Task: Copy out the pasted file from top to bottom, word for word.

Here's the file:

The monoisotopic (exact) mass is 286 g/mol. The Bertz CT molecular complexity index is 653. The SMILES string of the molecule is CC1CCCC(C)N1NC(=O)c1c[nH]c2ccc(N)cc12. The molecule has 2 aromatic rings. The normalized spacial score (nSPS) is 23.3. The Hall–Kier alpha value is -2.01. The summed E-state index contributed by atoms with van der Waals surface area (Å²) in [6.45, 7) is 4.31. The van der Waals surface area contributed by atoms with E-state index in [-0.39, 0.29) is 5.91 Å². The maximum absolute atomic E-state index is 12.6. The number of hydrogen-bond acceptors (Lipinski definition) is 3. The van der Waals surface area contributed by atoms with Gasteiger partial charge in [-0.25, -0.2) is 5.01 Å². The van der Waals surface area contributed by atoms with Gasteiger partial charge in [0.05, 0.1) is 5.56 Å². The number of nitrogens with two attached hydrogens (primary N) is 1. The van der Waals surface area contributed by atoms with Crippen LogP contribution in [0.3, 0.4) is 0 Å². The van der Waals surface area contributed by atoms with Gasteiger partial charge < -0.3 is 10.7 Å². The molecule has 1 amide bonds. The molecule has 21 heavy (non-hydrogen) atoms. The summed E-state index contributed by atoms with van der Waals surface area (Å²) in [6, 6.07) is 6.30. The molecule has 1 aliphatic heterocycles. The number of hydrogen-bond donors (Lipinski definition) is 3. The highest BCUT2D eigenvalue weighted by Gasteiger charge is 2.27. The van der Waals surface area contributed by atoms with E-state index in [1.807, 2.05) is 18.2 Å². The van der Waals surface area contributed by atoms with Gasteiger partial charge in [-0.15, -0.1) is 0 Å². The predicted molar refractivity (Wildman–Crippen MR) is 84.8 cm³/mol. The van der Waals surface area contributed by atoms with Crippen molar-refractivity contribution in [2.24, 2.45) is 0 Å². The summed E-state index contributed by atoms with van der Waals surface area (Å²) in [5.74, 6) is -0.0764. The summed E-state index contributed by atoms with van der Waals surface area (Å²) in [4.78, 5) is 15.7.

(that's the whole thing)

The monoisotopic (exact) mass is 286 g/mol. The Bertz CT molecular complexity index is 653. The SMILES string of the molecule is CC1CCCC(C)N1NC(=O)c1c[nH]c2ccc(N)cc12. The molecule has 2 aromatic rings. The normalized spacial score (nSPS) is 23.3. The Hall–Kier alpha value is -2.01. The summed E-state index contributed by atoms with van der Waals surface area (Å²) in [6.45, 7) is 4.31. The van der Waals surface area contributed by atoms with E-state index in [-0.39, 0.29) is 5.91 Å². The maximum absolute atomic E-state index is 12.6. The number of hydrogen-bond acceptors (Lipinski definition) is 3. The van der Waals surface area contributed by atoms with Gasteiger partial charge in [-0.25, -0.2) is 5.01 Å². The van der Waals surface area contributed by atoms with Gasteiger partial charge in [0.05, 0.1) is 5.56 Å². The number of nitrogens with two attached hydrogens (primary N) is 1. The van der Waals surface area contributed by atoms with Crippen LogP contribution in [0.3, 0.4) is 0 Å². The van der Waals surface area contributed by atoms with Gasteiger partial charge < -0.3 is 10.7 Å². The molecule has 1 amide bonds. The molecule has 21 heavy (non-hydrogen) atoms. The summed E-state index contributed by atoms with van der Waals surface area (Å²) in [6, 6.07) is 6.30. The molecule has 1 aliphatic heterocycles. The number of hydrogen-bond donors (Lipinski definition) is 3. The highest BCUT2D eigenvalue weighted by Gasteiger charge is 2.27. The van der Waals surface area contributed by atoms with E-state index in [1.807, 2.05) is 18.2 Å². The van der Waals surface area contributed by atoms with Gasteiger partial charge in [-0.15, -0.1) is 0 Å². The predicted molar refractivity (Wildman–Crippen MR) is 84.8 cm³/mol. The van der Waals surface area contributed by atoms with Crippen molar-refractivity contribution in [2.24, 2.45) is 0 Å². The summed E-state index contributed by atoms with van der Waals surface area (Å²) in [5.74, 6) is -0.0764. The summed E-state index contributed by atoms with van der Waals surface area (Å²) in [4.78, 5) is 15.7.